Global health experts are to warn that bacon, ham and sausages are as big a cancer threat as cigarettes in an upcoming report.
The World Health Organisation (WHO) will publish a report on Monday on the dangers of eating processed meats.
It is expected to list processed meat as a cancer-causing substance, while fresh red meat is also expected to be regarded as bad for health.
The classifications, by the WHO’s International Agency for Research on Cancer, are believed to regard processed meat as “carcinogenic to humans”, the highest of five possible rankings, shared with alcohol, asbestos, arsenic and cigarettes.
The World Cancer Research Fund (WCRF) has warned for several years that there is “strong evidence” that consuming a lot of red meat can cause bowel cancer.
It also says there is “strong evidence” that processed meats - even in smaller quantities - increase cancer risk.
One possible reason is that the compound that gives red meat its colour, haem, may damage the lining of the bowel.
In addition, when meat is preserved by smoking, curing or salting, or by adding preservatives, cancer-causing substances (carcinogens) can be formed.
Studies also show that people who eat a lot of red meat tend to eat fewer plant-based foods that protect against cancer.
The WCRF advises that people can reduce their bowel cancer risk by eating no more than 500g (cooked weight) per week of red meat, such as beef, pork and lamb.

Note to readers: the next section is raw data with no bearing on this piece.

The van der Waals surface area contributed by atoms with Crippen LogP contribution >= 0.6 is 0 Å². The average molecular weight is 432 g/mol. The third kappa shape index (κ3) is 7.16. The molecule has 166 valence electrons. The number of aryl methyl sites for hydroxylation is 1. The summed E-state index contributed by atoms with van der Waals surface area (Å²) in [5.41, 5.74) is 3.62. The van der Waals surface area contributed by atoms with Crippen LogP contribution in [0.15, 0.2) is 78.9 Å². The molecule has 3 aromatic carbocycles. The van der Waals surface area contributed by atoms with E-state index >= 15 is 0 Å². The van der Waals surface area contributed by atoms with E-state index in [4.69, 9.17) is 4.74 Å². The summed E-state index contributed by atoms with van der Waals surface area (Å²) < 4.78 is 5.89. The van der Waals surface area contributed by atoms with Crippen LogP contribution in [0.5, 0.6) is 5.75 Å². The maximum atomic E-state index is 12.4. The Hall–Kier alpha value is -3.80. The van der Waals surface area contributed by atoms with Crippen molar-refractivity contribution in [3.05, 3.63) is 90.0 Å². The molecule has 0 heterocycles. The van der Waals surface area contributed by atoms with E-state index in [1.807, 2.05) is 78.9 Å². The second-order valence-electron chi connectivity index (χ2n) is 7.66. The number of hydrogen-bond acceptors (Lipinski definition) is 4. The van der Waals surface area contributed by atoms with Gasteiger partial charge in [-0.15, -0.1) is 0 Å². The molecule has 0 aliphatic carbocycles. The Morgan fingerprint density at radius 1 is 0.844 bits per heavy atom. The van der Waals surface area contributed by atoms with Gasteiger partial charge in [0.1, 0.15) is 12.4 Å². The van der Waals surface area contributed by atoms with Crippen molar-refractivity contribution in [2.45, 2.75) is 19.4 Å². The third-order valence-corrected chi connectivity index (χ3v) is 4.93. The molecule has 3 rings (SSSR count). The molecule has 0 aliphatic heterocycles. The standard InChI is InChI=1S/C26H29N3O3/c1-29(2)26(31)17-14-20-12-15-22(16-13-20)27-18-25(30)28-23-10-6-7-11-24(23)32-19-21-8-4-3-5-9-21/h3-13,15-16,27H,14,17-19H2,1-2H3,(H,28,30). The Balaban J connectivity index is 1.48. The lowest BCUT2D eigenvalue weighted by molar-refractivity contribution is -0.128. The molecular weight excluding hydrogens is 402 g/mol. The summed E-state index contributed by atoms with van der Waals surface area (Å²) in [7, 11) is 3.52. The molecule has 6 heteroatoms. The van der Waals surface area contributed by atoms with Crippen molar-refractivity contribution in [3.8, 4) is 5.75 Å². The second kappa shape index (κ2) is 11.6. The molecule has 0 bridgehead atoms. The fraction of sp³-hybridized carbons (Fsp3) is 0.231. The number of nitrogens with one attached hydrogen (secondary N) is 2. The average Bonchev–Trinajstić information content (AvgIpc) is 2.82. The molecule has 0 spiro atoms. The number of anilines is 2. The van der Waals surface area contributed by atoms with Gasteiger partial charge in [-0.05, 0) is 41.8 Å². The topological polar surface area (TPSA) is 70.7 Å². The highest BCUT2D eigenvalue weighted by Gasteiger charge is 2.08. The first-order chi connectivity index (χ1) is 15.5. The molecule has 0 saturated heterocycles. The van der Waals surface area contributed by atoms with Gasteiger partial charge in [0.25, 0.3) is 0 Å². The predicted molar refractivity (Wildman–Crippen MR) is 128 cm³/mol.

It also says people should eat processed meats such as ham, bacon and salami as little as possible.
Foods like hamburgers, minced beef, pork chops and roast lamb are also regarded as red meat.
As a rough guide, the WCRF says 500g of cooked red meat is the same as 700g of raw red meat.
Processed meat is meat which has been preserved by smoking, curing or salting, or by the addition of preservatives.
Examples include ham, bacon, pastrami and salami, as well as hot dogs and some sausages.
An expert from the Meat Advisory Panel, which is funded by the meat industry, said there was no need to avoid red meat.
Professor Robert Pickard, from the University of Cardiff and a member of the Meat Advisory Panel, said: “No one food gives you cancer and speculating ahead of the World Health Organisation announcement creates a situation of confusing messages.
“What we do know is that avoiding red meat in the diet is not a protective strategy against cancer.
“The top priorities for cancer prevention remain smoking cessation, maintenance of normal body weight and avoidance of high alcohol intakes.
“In fact, a large European study showed that bowel cancer rates were similar in vegetarians and meat-eaters, suggesting that meat avoidance does not help prevent bowel cancer. Choosing a meat-free diet is a lifestyle choice - it is not vital for health.”